IT, and in particular IT components like servers and VMs have “elastic demand curves,” broadly meaning that reducing prices leads to greater utilization and greater total cost. If increased efficiency causing higher total costs comes as a surprise to you, you’re not the only one.
Track all of your costs to prioritize efforts
Tracking the costs of as many components as possible enables you to prioritize improvements over time even as your cloud matures, your staff gets better and better at running it, and even as demands change from your customers. In order to build a tool around our TCO model, we had to decide on what costs we want to track, and model together. Our model accounts for all hardware, software, and personnel required to operate a private cloud. Each and every one of them are a potential lever in affecting how your costs change over time.
The levers built into the model include: VM density affecting hardware spend, IT automation for personnel costs, and software choices for software costs. Between the three of these, the model addresses all of the major costs of acquiring and operating a private cloud, with the exception of data center facilities. With the low impact on costs of hardware and changes to density, we assumed that datacenter facility costs will largely be the same across technologies and were not a focus of this model. However, should you have great data center cost information you’d like to contribute, please let us know, as we strive to increase the completeness and accuracy of our model.
The model suggests IT automation should be the first item on your todo list.
Considering the timeframe increases model accuracy
Even though building a cloud can be quick, getting the most from its operation is a journey: staff will learn along the way, corporate functions will have to adjust, and business demands for new technologies and faster IT response will only increase.
Per-VM costs are inseparable from timing. You’re buying hardware, hiring people, buying software, suffering talent loss, refreshing hardware, and buying still more to support growth. All of these costs can, and usually do, hit your budget differently every year. If you’re buying software licenses, you have a large upfront cost and maintenance. If your staff gets promoted, gets raises, and sometimes takes new jobs, these will affect salaries, hiring, and training costs. Some you can plan for, some you can’t.
Put in another way, if next year, you provide the exact same quality of service, to the exact same customers, in the exact same quantity, with the exact same technology, there’s still a very real chance your costs will not be the same as they are this year.
We’re showing costs and cost changes over six years, but we modelled out to ten to find out when the costs start flattening out.
If you want your TCO model to be a tool for ongoing decision making, you need to not only look at costs, but how costs change over time.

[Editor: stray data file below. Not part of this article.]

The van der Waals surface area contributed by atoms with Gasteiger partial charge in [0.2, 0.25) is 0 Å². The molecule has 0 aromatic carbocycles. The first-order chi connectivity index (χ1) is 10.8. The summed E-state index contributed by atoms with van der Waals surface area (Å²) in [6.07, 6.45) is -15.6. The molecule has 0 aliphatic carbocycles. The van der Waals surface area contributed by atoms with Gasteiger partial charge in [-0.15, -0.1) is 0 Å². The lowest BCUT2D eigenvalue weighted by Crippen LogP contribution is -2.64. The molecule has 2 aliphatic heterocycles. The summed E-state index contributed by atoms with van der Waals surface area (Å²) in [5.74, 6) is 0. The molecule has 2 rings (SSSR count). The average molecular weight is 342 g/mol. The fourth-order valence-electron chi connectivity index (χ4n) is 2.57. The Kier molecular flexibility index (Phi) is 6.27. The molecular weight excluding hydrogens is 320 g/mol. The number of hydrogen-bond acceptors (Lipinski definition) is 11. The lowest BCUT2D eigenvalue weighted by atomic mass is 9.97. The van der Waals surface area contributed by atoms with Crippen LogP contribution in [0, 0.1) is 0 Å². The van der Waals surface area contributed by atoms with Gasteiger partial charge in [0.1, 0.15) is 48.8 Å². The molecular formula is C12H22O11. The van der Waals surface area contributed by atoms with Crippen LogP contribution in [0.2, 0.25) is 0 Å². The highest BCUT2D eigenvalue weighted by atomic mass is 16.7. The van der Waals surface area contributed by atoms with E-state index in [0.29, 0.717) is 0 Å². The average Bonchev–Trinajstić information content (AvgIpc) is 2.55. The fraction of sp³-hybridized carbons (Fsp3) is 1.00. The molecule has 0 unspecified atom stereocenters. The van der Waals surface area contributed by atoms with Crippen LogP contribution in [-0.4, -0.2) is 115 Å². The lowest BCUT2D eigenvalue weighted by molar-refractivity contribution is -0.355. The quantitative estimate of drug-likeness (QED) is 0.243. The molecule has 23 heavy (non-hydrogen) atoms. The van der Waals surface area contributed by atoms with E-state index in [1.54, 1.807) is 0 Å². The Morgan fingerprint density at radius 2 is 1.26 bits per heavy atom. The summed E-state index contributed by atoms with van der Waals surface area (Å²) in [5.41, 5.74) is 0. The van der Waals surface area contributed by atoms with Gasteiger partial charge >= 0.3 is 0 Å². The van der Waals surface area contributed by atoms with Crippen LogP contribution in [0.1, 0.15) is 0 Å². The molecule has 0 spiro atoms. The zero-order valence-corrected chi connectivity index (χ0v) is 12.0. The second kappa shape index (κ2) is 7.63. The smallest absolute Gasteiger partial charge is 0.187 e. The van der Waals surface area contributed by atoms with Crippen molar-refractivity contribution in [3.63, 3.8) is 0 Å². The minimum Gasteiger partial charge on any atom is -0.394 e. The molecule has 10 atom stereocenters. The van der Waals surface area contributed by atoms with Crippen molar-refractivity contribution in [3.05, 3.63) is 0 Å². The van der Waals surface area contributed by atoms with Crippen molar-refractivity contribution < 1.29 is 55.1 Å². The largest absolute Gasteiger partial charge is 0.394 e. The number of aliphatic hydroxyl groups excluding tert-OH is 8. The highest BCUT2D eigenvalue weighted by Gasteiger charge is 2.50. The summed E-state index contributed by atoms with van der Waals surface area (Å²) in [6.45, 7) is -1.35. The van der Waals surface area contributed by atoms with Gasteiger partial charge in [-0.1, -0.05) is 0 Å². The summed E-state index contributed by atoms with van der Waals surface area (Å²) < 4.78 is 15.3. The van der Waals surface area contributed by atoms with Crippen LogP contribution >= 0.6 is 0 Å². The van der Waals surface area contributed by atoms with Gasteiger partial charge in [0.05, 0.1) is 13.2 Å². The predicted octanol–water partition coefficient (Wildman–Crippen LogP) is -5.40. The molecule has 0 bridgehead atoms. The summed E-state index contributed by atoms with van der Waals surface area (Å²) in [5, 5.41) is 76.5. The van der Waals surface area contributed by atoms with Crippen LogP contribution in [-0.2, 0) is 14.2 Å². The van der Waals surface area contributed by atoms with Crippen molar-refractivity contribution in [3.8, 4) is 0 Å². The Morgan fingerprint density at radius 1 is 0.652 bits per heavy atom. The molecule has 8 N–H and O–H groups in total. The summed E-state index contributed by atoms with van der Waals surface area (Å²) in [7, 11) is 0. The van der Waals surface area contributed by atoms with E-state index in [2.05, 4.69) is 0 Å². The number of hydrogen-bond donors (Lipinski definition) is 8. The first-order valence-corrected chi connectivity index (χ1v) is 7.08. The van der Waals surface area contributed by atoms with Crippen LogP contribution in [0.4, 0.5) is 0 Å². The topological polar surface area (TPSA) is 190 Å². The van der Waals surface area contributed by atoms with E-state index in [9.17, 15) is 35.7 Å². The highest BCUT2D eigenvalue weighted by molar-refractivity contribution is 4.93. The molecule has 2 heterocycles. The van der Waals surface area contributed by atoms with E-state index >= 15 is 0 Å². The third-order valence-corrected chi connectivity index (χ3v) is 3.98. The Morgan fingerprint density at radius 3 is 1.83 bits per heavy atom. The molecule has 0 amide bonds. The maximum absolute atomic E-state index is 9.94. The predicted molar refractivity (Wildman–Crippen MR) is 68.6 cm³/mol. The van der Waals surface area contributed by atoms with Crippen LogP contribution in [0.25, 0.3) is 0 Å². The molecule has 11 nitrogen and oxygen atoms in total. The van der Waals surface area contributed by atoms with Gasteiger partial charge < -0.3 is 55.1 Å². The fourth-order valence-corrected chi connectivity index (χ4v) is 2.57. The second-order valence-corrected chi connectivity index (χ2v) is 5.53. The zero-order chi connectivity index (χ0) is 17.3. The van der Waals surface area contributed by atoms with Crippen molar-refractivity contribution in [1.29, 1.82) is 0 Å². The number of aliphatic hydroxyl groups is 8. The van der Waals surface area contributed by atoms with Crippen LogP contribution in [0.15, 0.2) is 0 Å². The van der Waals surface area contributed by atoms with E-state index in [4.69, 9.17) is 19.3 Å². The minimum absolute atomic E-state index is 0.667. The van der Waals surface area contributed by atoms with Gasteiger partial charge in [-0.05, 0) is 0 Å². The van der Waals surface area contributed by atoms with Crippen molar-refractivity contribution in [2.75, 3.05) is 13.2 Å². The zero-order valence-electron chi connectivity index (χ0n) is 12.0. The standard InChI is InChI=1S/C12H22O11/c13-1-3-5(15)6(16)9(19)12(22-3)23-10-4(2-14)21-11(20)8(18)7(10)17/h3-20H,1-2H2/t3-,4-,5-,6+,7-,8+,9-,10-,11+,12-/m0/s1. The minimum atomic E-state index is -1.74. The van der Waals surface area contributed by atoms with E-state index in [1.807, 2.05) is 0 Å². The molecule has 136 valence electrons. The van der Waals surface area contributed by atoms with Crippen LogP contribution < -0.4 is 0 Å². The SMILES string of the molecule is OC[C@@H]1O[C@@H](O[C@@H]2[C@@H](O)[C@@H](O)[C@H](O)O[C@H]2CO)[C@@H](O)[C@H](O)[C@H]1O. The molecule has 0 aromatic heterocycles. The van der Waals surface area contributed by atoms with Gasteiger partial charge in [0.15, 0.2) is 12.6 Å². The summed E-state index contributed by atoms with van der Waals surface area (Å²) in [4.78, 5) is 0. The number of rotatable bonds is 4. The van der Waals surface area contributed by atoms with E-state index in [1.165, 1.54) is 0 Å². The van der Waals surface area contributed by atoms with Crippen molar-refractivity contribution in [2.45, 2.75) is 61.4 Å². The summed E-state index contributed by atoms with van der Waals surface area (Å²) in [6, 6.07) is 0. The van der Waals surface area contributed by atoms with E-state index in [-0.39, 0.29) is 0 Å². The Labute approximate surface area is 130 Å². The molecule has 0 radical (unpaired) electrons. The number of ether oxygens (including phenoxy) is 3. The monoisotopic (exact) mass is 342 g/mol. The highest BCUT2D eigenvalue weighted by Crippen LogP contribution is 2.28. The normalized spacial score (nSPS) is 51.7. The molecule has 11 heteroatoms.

The cloud growth curve doesn’t affect the TCO
One of the nice things about creating a flexible model is it allows you to try all sorts of hypotheses and inputs. While absolute costs depend on the success and speed of your private cloud adoption, one of our surprising discoveries is that relative costs are not dependant upon your adoption curve. None of the advice the model provides is affected by the growth curve.
This means IT organizations can get started even when unsure of how quickly your private cloud is going to take off. This also makes the particular growth model we discussed here a lot less important. Our examples have VM count doubling every year, which is the most common customer story you hear during IT conference keynotes. But, the advice is equally applicable no matter what your particular growth model is.
Having technical conversations with Lines of Business (LOBs) are frustrating for both sides: they often can’t provide you sufficient information you need in order to provide a thoughtful architecture and plan. Because of any number of reasons, you can’t provide accurate costs and changes to costs over time. With a good TCO model, these conversations can get unbelievably easier for both sides of the table: you can model different scenarios and provide ranges of pricing, and help your LOBs work through priorities. Invest the required time in an accurate TCO model, and you’ll not only make these conversations even easier, but you’ll have the tools in place to add financial input into your designs even as the services you provide change over time.
If you’re interested in expanding on what we’ve built, please let us know.
Management Strategy Director
Management Strategy Director
* If you think that you can run a cloud by leveraging existing IT Ops, think again. Research published by Gartner shows that not creating a dedicated team is one of the primary reasons for the failure of cloud projects: Climbing the Cloud Orchestration Curve
** Velocity 2012: Richard Cook, “How Complex Systems Fail”